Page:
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Austrian company sets up shop in Colton

BT-Watzke, an Austrian manufacturing company, is opening an American division in Colton, Ore., which will officially be ready for business Aug. 1. The company, which is 121 years old, will be selling wine bottle caps made in Austria.

BT-Watzke was founded in 1892 as Nagy and Watzke and operated in Austria and Hungary. During World War I, the company’s Hungarian partnership failed, but the Austrian side continued to work in manufacturing. In 1970, Watzke became a private limited company and began manufacturing bottle capsules. Jump ahead to 2005, the company was integrated into BT-Group, an international company that dabbles in many sectors including the manufacturing of automation and storage technology.

BT-Watzke’s capsules have funneled into the U.S. wine market for around 15 years through their distribution partner, Richard Pixner. But it wasn’t until this year that the company opened up an official American division.

“Oregon and Austria have similar wine industries,” business development manager Markus Lafer said, and historically California wines were very popular in Europe, but Oregon and Washington wines are now on the rise there.

Lafer and sales manager Adreas Jauschneg are the only American division employees, but they are looking to add on an office manager, as their business is increasing due to more and more wineries switching to screw caps.

The reason for the switch is simple: cork taint. Corks are made from bark tissues, which often carry various fungi. When the conditions are right, the fungi produce compounds that can dribble into the wine, giving it a moldy flavor and ruining its aroma.

Some studies show that less than 1 percent of all bottled wine spoils to cork taint, but other reports indicate that number may be as high as 7 percent. In either case, many wineries are switching to screw caps to help reduce returned bottles.

That’s where companies like BT-Watzke step in, with aluminum screw caps. However, some winers refuse to use screw caps, because they believe it gives the bottle an untraditional (cheap) appearance, Lafer said. The answer for these wineries may be a glass stopper.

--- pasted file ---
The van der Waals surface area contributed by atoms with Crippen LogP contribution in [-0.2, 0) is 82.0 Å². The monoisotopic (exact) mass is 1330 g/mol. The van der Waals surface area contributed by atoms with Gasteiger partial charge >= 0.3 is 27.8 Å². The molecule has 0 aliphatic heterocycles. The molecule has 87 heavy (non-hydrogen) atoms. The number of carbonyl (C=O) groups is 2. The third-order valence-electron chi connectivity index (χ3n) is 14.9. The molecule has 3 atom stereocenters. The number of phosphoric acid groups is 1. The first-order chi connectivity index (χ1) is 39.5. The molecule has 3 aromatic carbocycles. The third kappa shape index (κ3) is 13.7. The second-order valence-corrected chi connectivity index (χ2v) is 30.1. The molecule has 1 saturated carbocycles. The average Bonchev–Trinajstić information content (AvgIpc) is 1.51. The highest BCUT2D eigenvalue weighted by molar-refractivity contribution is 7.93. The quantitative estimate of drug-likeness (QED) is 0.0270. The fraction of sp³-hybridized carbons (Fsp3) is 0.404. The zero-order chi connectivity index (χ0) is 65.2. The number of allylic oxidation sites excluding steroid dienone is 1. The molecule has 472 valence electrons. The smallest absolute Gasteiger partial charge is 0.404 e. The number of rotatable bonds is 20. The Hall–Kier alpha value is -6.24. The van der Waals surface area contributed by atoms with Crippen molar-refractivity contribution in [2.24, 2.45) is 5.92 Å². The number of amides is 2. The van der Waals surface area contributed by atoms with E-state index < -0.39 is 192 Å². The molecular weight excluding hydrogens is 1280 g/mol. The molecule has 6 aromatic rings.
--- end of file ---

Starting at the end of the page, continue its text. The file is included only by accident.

BT-Watzke's glass stoppers are hitting the American market before the European market. The glass option is around the same price as high-end corks, Lafer said.

But for wineries that choose to stick with the cork, BT-Watzke also produces tin capsules that cover the top of the bottleneck. The tin can be engraved with logos or information about the wine.

The tin tops help stop roaming eyes, Jauschneg said, adding that the average consumer only spends about 1.2 seconds looking at a bottle on the shelf. He said the tin capsules can raise the selling price of a bottle of wine by $1 or $2 because the added flare helps snag the buyer’s attention.

BT-Watzke can produce as few tin capsules or screw caps as necessary for small-batch wines, though they recommend a starting point of 1,200, which even for relatively small wineries isn't that large of a number.

To raise the American sales numbers, the company’s marketing strategy is simple: “The main key is customer service,” Jauschneg said, who plans to spend a lot of his time visiting wineries, providing personal contact to his customers.

While Jauschneg jumps from vineyard to vineyard, Lafer is handling the logistics side of the America division.

They can produce custom capsules in two or three weeks, which requires a steady flow of crates shipped from their Austrian manufacturing plants.

Currently, their office is located on Wall St. in Colton, as their Northwest warehouse is nearby, but they may consider relocating in the future, Lafer said, though if they do it will be inside Oregon.

The company currently distributes to around 100 customers in California through a warehouse in Oakland, and soon they are taking over their distribution partner’s Oregon customers, which totals about 50. Though, they expect that number to rise sharply in the next year as Oregon has a large wine market to tap into.




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